Watch out for the bouncing balls
IF you are driving along and suddenly see a big red rubber ball come bouncing out into the street, you might want to put your foot on the brake pedal, because a small child may well come running out into the street after it.
We all understand that an inexperienced child who has his mind fixed on one thing may ignore other things that are too dangerous to be ignored.
Unfortunately, too much of what is said and done in politics is based on the same tunnel vision pursuit of some "good thing," in utter disregard of the repercussions.
For years, home ownership was a big "good thing" among both liberal Democrats like Congressman Barney Frank and Sen. Christopher Dodd, on the one hand, and moderate Republicans like President George W. Bush on the other hand.
Raising the rate of home ownership was the big red bouncing ball that they pursued out into the street, in utter disregard of the dangers.
A political myth has been created that no one warned of those dangers.
But among the many who did warn were yours truly in 2005, Fortune and Barron's magazines in 2004 and Britain's The Economist magazine in 2003.
Warnings specifically about the dangerous roles of Fannie Mae and Freddie Mac were made by Federal Reserve Chairman Alan Greenspan in 2005 and by Treasury Secretary John W. Snow in 2003.
Many, if not most, of the children who go running out into the street in pursuit of their bouncing ball may have been warned against this by their parents. But neither small children nor politicians always heed warnings.
Politicians are of course more articulate than small children, so the pols are able not only to disregard warnings but to ridicule them. That was what Frank and Dodd did, as well as many other politicians who made the pursuit of higher home ownership rates the holy grail.
In pursuit of those higher home ownership rates, especially among low-income people and minorities, the many vast powers of the federal government — from the Federal Reserve to bank regulatory agencies and even the Department of Justice, which issued threats of anti-discrimination lawsuits — were used to force banks and other lenders to lower their standards for making mortgage loans.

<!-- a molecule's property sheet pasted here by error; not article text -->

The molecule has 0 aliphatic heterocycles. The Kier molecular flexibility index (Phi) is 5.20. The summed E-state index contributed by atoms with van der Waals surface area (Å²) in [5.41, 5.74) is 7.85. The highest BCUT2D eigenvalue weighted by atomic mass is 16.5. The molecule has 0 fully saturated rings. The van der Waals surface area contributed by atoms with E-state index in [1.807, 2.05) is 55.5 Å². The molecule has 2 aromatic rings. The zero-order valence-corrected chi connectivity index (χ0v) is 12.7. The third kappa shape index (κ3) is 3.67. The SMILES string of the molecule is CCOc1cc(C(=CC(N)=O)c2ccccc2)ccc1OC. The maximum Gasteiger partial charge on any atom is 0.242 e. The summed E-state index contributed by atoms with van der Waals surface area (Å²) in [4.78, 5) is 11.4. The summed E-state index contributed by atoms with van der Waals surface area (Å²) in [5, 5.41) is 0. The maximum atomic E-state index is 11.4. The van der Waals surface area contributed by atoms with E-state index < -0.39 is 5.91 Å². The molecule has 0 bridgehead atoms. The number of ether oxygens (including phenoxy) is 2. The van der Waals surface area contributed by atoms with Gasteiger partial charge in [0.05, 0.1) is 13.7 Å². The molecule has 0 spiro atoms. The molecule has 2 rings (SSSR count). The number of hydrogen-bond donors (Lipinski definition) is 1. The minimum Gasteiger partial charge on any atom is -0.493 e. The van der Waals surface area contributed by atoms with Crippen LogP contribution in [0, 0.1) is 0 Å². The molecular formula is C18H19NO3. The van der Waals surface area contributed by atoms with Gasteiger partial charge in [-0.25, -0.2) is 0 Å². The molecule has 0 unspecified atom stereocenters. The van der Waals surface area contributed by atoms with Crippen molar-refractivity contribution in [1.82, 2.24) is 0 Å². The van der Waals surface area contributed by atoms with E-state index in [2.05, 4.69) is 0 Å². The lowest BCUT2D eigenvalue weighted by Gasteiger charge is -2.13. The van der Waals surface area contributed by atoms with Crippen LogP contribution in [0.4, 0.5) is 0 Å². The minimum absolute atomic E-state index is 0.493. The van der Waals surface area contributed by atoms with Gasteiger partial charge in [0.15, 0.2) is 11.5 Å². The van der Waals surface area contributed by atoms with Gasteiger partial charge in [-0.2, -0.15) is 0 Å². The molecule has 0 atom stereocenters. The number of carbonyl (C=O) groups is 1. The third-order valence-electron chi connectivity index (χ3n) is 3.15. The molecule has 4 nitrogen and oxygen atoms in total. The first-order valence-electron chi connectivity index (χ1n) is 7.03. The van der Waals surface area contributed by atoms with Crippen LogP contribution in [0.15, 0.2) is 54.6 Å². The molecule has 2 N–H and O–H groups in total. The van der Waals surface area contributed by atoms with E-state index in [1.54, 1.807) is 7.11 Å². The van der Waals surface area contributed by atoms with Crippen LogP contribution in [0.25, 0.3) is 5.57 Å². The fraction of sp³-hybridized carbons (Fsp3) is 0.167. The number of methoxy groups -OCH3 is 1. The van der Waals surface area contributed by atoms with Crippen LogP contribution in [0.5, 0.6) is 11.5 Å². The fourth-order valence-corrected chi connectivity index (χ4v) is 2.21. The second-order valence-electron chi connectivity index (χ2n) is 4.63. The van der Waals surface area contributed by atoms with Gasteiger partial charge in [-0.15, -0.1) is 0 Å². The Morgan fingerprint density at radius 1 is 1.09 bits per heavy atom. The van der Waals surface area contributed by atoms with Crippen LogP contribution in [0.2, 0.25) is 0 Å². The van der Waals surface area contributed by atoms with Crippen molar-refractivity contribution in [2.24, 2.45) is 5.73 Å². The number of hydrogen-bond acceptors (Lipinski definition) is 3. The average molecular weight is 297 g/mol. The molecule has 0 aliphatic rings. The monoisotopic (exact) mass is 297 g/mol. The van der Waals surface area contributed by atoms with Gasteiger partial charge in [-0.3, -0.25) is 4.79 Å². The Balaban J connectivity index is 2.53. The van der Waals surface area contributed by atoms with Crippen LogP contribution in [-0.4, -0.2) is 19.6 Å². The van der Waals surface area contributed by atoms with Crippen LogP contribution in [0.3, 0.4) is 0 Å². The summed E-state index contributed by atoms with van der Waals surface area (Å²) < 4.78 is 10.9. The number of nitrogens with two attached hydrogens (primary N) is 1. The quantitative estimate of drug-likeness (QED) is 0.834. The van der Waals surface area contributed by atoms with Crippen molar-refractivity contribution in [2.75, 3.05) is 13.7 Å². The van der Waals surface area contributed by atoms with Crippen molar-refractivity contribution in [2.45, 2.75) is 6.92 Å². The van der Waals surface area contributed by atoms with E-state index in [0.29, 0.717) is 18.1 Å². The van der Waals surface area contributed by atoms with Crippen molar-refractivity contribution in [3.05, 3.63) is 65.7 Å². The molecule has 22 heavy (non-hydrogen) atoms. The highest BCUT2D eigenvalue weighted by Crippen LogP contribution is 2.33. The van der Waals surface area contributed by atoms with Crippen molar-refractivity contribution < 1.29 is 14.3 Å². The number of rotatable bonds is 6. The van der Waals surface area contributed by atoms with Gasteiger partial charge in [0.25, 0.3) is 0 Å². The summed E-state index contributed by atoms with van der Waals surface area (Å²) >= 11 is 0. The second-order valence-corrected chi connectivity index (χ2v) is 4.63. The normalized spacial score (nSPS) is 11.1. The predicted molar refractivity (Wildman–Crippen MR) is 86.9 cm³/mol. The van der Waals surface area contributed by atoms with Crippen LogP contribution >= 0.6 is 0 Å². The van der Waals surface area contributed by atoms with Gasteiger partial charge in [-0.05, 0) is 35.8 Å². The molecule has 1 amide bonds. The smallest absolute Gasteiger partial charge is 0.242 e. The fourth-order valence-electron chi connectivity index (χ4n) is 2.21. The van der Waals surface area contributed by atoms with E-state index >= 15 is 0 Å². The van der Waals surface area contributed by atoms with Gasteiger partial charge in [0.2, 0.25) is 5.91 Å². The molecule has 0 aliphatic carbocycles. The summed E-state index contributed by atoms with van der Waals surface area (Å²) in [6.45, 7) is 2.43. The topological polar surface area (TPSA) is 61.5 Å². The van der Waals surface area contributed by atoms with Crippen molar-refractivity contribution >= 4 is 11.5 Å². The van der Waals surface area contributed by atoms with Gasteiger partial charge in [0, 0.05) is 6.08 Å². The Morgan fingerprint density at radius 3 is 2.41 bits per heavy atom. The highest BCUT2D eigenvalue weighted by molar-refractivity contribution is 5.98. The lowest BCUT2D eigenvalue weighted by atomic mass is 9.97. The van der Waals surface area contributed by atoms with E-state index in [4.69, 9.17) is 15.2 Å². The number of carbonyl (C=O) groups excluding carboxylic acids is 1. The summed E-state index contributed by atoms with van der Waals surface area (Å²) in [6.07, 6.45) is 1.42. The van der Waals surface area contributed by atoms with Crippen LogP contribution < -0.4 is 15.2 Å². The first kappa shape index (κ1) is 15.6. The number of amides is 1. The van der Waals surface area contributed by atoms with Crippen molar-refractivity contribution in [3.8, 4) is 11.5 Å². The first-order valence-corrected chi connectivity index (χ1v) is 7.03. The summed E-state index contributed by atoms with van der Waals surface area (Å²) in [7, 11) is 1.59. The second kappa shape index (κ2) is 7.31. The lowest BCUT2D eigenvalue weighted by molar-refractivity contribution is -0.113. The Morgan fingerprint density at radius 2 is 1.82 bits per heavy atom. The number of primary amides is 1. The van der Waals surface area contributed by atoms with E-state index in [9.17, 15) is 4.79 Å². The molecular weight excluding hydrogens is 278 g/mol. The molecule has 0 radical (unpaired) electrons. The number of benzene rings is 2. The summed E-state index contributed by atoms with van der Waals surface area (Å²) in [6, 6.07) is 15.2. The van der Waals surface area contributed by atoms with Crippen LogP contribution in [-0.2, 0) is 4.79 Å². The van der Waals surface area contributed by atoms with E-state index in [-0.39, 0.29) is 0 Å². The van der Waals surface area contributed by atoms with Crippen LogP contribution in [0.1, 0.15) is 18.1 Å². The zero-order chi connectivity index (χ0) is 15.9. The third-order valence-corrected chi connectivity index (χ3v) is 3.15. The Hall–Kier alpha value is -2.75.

Lower lending standards meant higher risks of default.
But these risks — and the chain reactions throughout the whole financial system — were like the traffic ignored by a small child dashing out into the street in pursuit of a bouncing ball.
The whole economy got hit when the housing boom became a housing bust, and we are still trying to recover, years later.
What makes all this painfully ironic is that the latest data show that the rate of home ownership today is lower than it has been in 18 years. There was a rise of a few percentage points during the housing boom, but that was completely erased during the housing bust.
Housing has been just one area where the bouncing ball approach to political decision-making has led the country into one disaster after another.
Pursuit of the bright red bouncing ball of "universal health care" has already begun to produce collisions with reality in the form of rising insurance premiums to cover the cost of generous government-mandated benefits — to be paid for by someone else.
Here again, there have been many warnings, but the political response to those warnings was to rush ObamaCare to a vote before even the congressmen who voted for it had a chance to read it.
Now, one of the Democratic senators who voted for it — Sen. Max Baucus — has called it "a train wreck." And ObamaCare, with its thousands of regulations, has not even fully taken effect yet.
The same mindset has prevailed internationally. Trying to make Middle East countries more "democratic" is the bipartisan bouncing ball of American foreign policy.
Some of these countries existed thousands of years before there was a United States — and, in all that time, they never came close to being democratic.
Maybe democracy has prerequisites that do not exist in all places at all times. And maybe pursuing it in utter disregard of the repercussions — which we have already begun to see in Libya and Egypt — is one of the most dangerous pursuits of a bouncing ball.
Sowell is a senior fellow at the Hoover Institution at Stanford University in California. His website is www.tsowell.com.